Third, an Arab spring, or even democratization more generally, is not a goal of any of us. Ruff mentions wanting to spread “America’s liberal ‘democratizing’ gospel” and its “Mid Western” faculty. We are an incredibly diverse group with rather few individuals from the Midwest. In political science we have faculty from Washington, Kentucky, Virginia, Russia, Belgium, Japan, South Korea, and Kenya. Our acting dean is from Kansas, our vice-provost is Australian, our provost is Welsh, and our president Japanese. So when he speaks of “America’s” gospel, I haven’t a clue what he is talking about. In my classes I promote critical thinking and ask my students respect each others’ views. If that is furthering the American agenda I suppose I am guilty.
Ruff’s latest attack piece leaves us with little more than 1) Kazakhstan is a bad, bad, bad place, 2) the illuminati, errr, former employees of the World Bank, helped launch the university, and 3) the US has strategic interests in Kazakhstan. These points are noted a few times, and five paragraphs are dedicated to the World Bank, but conspicuously absent is any discussion of the actual partnership between NU and Ruff’s title villain, UW. My guess is simply that Ruff has little to go on.
Responses to his prior attack pieces invited him to contact the faculty. His latest effort shows this has not occurred. I’ll now encourage Ruff to write directly to the future “technocrats” of which he speaks and explain to them 1) why Wisconsin is “by association” guilty of the atrocities of the government, and 2) that they, as citizens of a kleptocracy, should not have the opportunity to study in a more free academic environment.
Stylin’ in Astana,
This is not a military coup d'etat. It is simply a peaceful revolution."
Some quick thoughts on Egypt while winding down for the night...
Defenders of the July 2013 Egyptian coup will point the thousands protesting, the dozens of deaths, and President Morsi's creeping authoritarianism as justification for the maneuver. Indeed, the situation was precarious. Such were the conditions in the newly independent Republic of Congo when Joseph Mobutu used political chaos to justify his "neutralization" of President Kasa-Vubu and Prime Minister Lumumba. I posted the above quote from Mobutu on my rarely used (and even more rarely visited) twitter account upon reading about the Egyptian military's ultimatum to President Morsi. The statements just seemed so similar.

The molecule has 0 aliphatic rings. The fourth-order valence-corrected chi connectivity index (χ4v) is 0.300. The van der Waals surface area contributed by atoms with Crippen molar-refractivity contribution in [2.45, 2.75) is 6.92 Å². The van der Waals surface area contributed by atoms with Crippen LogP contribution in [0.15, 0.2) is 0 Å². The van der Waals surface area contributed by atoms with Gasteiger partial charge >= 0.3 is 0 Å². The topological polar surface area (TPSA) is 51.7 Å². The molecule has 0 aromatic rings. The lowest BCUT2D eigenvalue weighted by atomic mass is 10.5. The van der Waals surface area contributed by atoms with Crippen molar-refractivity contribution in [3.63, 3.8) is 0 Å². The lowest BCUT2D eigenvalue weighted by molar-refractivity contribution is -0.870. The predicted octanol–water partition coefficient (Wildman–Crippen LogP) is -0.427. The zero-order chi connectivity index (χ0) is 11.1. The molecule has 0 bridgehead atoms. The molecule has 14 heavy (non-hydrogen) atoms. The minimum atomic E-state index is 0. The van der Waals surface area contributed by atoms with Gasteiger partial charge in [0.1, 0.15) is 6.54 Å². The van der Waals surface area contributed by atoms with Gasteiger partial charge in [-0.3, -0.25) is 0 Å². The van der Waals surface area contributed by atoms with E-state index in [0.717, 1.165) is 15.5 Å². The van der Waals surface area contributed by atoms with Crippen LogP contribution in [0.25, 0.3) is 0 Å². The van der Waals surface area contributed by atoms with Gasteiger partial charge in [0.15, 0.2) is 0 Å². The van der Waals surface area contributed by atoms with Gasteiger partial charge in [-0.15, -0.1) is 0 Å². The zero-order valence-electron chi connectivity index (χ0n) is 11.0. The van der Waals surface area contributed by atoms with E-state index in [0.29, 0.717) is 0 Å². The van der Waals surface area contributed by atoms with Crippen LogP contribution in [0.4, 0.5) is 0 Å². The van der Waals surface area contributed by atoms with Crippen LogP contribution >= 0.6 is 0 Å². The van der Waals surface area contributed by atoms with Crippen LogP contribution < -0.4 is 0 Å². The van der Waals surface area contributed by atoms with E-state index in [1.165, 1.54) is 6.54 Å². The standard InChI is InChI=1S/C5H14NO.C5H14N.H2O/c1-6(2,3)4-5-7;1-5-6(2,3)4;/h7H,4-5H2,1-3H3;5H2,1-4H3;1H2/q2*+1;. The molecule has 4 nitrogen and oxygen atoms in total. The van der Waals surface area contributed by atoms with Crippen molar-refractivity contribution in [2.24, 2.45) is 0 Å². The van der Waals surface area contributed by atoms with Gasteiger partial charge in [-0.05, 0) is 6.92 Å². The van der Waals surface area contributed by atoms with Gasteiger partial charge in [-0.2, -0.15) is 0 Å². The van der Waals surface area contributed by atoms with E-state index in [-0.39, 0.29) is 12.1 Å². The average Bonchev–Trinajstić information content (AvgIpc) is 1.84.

But Egypt isn't the Congo, of course.
To be fair, coups have more popular support than many might think. We can't get much objective data since surveys are rarely conducted in countries that are prone to military coups, but the World Values Survey's efforts in Pakistan in 1997 and 2001 happen to bookend Musharraf's 1999 coup and gives us a glance at how a polity might view military intervention. Included in the survey was a question about how respondents would feel about different entities running the government, including the military. The results are quite revealing:
Yes, that is correct. In 1997, over 40% of the 733 people surveyed in 1997 thought that having the army rule was a "good" idea. Following the coup, the New York Times noted
"... most Pakistanis are eager to give General Musharraf the benefit of the doubt, agreeing with him that their wobbly and troubled democracy needed to be demolished so it could be rebuilt on a surer foundation."
This is in stark contrast to two years after the coup, which saw these hopes dashed and the support numbers dwindle to just above 4%. Despite such unfilled military-led transitions, claims echoing the NYT quote above are now being echoed in Egypt.
Egypt, of course, is not Pakistan.
To be fair, history does have examples of coups promoting democratization, perhaps more than people realize. Democracy's "third wave," for example, began following the Portuguese military's toppling of the Novo Estado regime, described as "Europe's oldest dictatorship." More recently, Niger saw its polity score (a common resource for measuring democracy for quantitative scholars which ranges from -10=least democratic to +10=most democratic) decline from +6 to -3 under Mamadou Tandja. His continued authoritarian entrenchment drew the ire of the Economic Community of West African States and got the west African nation suspended. After his ouster the new government undid the increase in presidential powers, Niger returned to its previous +6, and international relations were normalized. A would-be strongman was ousted, democracy strengthened.
But Egypt isn't Niger.
The Egyptian military is not simply ousting a leader that may have been overstepping his mandate as Tandja did. They have targeted an entire political movement in the Muslim Brotherhood. This might remind some of the Algerian crackdown on the Islamic Salvation Front. For those that don't recall, the FIS dominated the first multi-party election in Algerian history, only to see the military step in and veto the results "to preserve the security of the nation and its citizens" (New York Times). The following months witnessed thousands (perhaps even tens of thousands) of FIS supporters imprisoned and a full transition from electoral politics to guerrilla warfare. As many as 150,000 were killed and massacres were too common to count.
Let's hope Egypt isn't Algeria.
Over the last week I received a number of emails asking my opinion on the events in Egypt. Inevitably, some asked me about how I liked working Nazarbayev University and/or living in Kazakhstan. Then I have this forwarded to me (yet again): http://truth-out.org/news/item/15691.
While going through the merit (or lack of) of this offering simply isn’t worth the time, I will make a quick note on an important topic the authors bring up: academic freedom. The authors write:
“Implicit is a clear message that faculty and staff must take care not to speak beyond the confines of their respective disciplines - or else.”